October 2022 STATE PARLIAMENT UPDATE
28 October 2022
STATE PARLIAMENT UPDATE👇
It was a busy week in Parliament as we wrapped up the last of three sitting weeks in a row. We will now have a two week recess before getting back to Parliament in mid-November for the last three sitting weeks of the year. Here’s what we got up to:
🌳 I gave my contribution during the debate of the Mining Amendment Bill 2022, not to be confused with the Mining Amendment Bill 2021 which I spoke on in the Upper House several weeks ago. During my speech I raised my concerns about the government introducing the ability for fees to be charged if a member of the community wants to lodge an objection to a mining tenement application. The idea that we would make people pay out of their pockets to make their voice heard on a decision is ludicrous and would create an unfair barrier for community groups fighting against problematic mining developments.
💰 A motion was moved in the Upper House which took issue with the mega-profits that mining and gas corporations make by exporting Western Australian resources in contrast to the comparatively low royalties and tax rates that these companies have to pay on these windfall profits. I spoke in support of an increase in the royalties that gas and mining companies have to pay.
👦 I questioned the State Government on the number of hours that children detained at Banksia Hill and Unit 18 at the adult Casuarina Prison are able to spend outside of their cells. A recent ruling by the WA Supreme Court found that the Department of Justice’s use of rolling lockdowns due to staff shortages, which leaves some kinds in their cells for more than 23 hours a day at times, is unlawful. Despite this, Banksia Hill and Unit 18 are still locking down these kids for inhumane amounts of time in their tiny cells.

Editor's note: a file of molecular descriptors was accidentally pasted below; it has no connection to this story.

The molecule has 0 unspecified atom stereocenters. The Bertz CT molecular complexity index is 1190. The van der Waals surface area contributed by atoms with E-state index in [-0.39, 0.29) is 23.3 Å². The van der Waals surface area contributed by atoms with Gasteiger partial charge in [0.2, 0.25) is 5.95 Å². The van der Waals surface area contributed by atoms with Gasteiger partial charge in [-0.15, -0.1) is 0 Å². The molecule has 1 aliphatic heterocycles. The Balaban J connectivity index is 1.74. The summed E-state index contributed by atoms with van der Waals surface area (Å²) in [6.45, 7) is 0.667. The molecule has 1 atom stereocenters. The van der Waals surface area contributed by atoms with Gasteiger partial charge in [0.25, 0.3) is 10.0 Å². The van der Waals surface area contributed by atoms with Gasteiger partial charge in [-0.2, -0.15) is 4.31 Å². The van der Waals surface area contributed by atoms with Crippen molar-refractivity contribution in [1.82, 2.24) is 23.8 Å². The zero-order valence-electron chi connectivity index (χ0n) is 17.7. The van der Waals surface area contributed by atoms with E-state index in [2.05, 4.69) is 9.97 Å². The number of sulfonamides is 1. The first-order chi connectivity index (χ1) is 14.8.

☀ I questioned the State Government about the progress of the Kwinana big battery and whether it was still on track for completion. In some good news, the big battery installation has been completed and is due to be connected to the network by the end of 2022. Well done to the government for finally coming around to this science-based energy policy – now let’s roll out these batteries with the urgency and scale that’s necessary!
📝 I asked the State Government about the progress of the North East Rapid Transit feasibility study, which there has been no update on for the last 13 months. The response I received is that “Metronet is on track to meet the delivery of the feasibility study in 2023/24” but no date or even month was given. I will continue to monitor the progress of this feasibility study through parliamentary questions next financial year but am frustrated delivery is at least another 8 months away and probably longer!
🏡 Almost exactly a year ago the Office of the Auditor General released a report which found that the State Government had spent just 2% of the COVID-19 stimulus money they had committed to social housing. Yesterday I asked the State Government for an updated figure on how much had been spent and was told a total of $246.6 million had been spent or committed. This doesn’t actually answer the question I asked and provide a breakdown for how much has been spent!
💚 Continued to work on homelessness inquiry. I can’t help but be impressed by the work many do and the impact they make in the face of WA’s worsening homelessness crisis.
🏛 The Estimates Committee held Annual Report hearings for the Department of Biodiversity, Conservation and Attractions. There were some good lines of questioning from this hearing that I will be sharing next week.
🗃 I questioned the State Government about the removal of applications from WA’s public housing waitlist. They couldn’t give me a figure of applications removed from the waitlist in the past year, as worryingly it is not a figure they track and it “would require a manual review of individual files” and “it is not considered a reasonable use of government resources”.
There were lots of other bits and pieces this week, not least of which was submitting 16 (!!) Questions on Notice to the Ministers for Corrective Services; Housing; Environment; Mines & Petroleum; and Forestry.
After three big weeks in Parliament in a row, our team is very ready for these next two weeks of recess to catch up and get our priorities organised for the final sitting stretch of the year.